Echoing what EU council president Donald Tusk said after leaders' met in Sibiu to discuss the EU's future strategic agenda, Middelaar said they "have categorically demonstrated that they want to take full political responsibility not only for single events or challenges, but for the EU as a whole."

Middelaar (who formerly served in the cabinet of ex-EU council chief Herman Van Rompuy and gives a fascinating first-hand account to an unfolding eurocrisis) said that to deal with crises in the future, the commission and the council need to stick to their roles in the theatre of EU politics.

The European council is the highest political authority for crisis management and setting the long-term strategy directions, while the commission is the place for initiative, expertise, and ideas to follow up on the leaders' decisions.

"They need each other," Middelaar said, adding that the two were sometimes at odds - pointing to the refugee crisis, when the commission "wanted to show it can act like a government" by insisting on the distribution of migrants. Meanwhile, the council for its part sometimes goes too far in its policy prescriptions.

The author did not want to comment on who, among the current contenders for the new EU leadership, would make the best 'improvisers'. But he said that a more strategic reflection is needed in the EU.

To accommodate opposition, to be better-equipped for the next political crisis, the EU needs to do away with a few taboos, Middelaar argues, and talk openly.

"There can be good reasons to have certain taboos, but at some point the cost may be bigger," he said.

So, for example, not defining the EU's border with Turkey has worked as a tool of "diplomatic ambiguity", not defining the bloc's frontier to the east, with Russia, created an ambiguity that contributed to the conflict in Ukraine.

"Putin implicitly said if you are too much of a coward to define your border, I will define it for you," he said.

'Do-ers' or complainers?

The question still arises as to whether the new opposition, such as Italy's interior minister Matteo Salvini or Hungary's premier Viktor Orban, will act as a real political opponent, or merely attempt to troll an EU it despises.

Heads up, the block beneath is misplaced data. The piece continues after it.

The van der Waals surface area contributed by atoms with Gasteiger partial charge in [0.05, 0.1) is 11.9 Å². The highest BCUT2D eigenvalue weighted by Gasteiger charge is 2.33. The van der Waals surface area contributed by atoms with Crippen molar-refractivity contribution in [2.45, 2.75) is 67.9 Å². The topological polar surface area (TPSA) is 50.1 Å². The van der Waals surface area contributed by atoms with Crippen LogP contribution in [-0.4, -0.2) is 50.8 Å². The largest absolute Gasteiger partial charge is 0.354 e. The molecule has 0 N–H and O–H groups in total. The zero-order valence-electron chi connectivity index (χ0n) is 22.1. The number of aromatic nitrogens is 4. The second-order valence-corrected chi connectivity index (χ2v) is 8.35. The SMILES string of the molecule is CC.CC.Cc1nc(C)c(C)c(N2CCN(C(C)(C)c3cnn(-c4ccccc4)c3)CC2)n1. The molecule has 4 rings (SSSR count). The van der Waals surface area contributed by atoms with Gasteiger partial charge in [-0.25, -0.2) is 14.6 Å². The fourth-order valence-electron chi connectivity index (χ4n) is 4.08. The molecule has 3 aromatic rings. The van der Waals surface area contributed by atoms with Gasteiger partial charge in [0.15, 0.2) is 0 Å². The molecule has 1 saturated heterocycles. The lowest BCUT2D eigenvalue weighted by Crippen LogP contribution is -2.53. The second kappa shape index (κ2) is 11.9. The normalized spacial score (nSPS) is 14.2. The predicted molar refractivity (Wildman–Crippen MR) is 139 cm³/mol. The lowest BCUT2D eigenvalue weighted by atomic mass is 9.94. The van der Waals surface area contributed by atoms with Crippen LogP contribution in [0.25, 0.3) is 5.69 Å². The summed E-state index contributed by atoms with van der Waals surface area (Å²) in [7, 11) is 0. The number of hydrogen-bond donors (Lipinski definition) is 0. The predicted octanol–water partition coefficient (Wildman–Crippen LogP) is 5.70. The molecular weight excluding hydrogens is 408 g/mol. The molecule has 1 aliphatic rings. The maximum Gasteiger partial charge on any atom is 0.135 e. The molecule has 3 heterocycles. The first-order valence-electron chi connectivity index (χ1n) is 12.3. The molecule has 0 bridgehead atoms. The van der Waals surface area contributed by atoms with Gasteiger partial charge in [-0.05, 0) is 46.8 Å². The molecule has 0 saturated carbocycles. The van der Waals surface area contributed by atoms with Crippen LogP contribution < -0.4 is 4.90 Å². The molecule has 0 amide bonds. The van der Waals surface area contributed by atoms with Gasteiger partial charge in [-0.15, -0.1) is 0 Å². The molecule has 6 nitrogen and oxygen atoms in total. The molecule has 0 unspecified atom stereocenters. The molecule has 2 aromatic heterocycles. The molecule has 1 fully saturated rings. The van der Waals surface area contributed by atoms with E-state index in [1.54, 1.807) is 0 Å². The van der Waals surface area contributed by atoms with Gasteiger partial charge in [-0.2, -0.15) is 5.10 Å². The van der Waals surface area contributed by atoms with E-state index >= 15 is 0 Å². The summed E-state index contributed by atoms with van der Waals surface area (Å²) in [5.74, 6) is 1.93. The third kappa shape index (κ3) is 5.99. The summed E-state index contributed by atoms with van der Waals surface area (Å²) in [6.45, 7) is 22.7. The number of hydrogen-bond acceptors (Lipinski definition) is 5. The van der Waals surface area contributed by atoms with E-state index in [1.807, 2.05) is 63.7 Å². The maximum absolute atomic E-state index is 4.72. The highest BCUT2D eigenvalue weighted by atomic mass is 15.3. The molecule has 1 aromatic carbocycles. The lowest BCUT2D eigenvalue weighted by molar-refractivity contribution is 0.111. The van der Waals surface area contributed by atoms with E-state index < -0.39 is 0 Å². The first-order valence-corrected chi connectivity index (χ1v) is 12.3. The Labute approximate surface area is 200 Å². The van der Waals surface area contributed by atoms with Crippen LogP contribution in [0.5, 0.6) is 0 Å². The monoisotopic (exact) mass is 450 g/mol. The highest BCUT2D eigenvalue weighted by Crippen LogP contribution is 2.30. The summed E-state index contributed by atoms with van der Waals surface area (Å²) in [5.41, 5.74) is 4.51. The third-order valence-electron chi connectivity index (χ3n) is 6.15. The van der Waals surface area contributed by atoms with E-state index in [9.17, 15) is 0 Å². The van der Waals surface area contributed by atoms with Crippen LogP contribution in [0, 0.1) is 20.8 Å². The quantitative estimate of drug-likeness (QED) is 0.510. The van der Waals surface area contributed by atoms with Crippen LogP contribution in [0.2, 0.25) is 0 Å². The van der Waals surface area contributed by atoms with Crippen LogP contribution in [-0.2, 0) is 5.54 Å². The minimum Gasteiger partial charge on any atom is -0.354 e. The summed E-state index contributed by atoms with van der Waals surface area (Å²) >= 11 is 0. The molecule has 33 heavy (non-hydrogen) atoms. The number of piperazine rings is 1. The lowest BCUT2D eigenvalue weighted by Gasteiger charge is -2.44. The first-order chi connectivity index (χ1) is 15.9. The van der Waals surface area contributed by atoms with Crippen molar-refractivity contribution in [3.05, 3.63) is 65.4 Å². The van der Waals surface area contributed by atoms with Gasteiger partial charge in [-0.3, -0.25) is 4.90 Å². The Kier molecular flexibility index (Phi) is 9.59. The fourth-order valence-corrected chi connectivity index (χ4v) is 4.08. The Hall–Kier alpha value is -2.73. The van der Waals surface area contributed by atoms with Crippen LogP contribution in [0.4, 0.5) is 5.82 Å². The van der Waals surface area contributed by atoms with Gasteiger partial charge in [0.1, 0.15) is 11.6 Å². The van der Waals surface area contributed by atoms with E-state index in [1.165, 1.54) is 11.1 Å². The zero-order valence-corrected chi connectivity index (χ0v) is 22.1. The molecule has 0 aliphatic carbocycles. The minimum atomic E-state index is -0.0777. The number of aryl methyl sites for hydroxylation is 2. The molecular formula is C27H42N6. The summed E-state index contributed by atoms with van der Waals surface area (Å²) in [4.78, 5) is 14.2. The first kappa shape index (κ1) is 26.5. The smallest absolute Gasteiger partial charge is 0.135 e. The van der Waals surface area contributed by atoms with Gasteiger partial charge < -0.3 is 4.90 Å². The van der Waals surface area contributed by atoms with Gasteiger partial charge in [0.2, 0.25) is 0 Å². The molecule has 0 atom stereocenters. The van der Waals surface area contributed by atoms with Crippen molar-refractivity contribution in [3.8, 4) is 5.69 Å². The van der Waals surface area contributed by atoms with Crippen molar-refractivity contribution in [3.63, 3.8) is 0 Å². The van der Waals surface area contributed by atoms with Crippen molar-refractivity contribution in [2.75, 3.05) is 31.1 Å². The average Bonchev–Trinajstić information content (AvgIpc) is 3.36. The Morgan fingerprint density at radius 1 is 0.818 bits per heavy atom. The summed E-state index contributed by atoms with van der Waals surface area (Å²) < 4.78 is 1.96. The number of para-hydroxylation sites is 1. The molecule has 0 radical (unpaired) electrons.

"I think they mean business," Middelaar said, arguing that the Salvini-Orban generation will be a different type of eurosceptic force than the Farage-Le Pen one, referring to the French far-right leader and the principal Brexiteer.

He said Farage and Le Pen have used the EP for funding for their own parties at home and for exposure, particularly on YouTube, at which they had been "very successful."

"They were not there to have any influence whatsoever on the legislative work," Middelaar noted.

"Salvini and Orban want to get their hand on the tiller," he said, adding "also they are in government at home, not opposition, they want to weigh on the decisions, want to have an impact on everything" from migration, the future of Schengen, to asylum.

Middelaar argues that there is a "broad agenda" that binds the nationalist parties together, defying common perceptions that nationalists can never agree precisely because they are nationalists.

"There is a broad agenda, having to do with identity, Islam, migration where they all sing from the same hymn sheet, a common platform for action," he said.

"That [policy agenda] probably could be considered an opposition in the classical sense," he added, "unlike what Orban does to Hungarian democracy at home, which is deeply problematic.".

Alarums & Excursions: Improvising politics on the European stage by Luuk van Middelaar is published by Agenda Publishing (2019).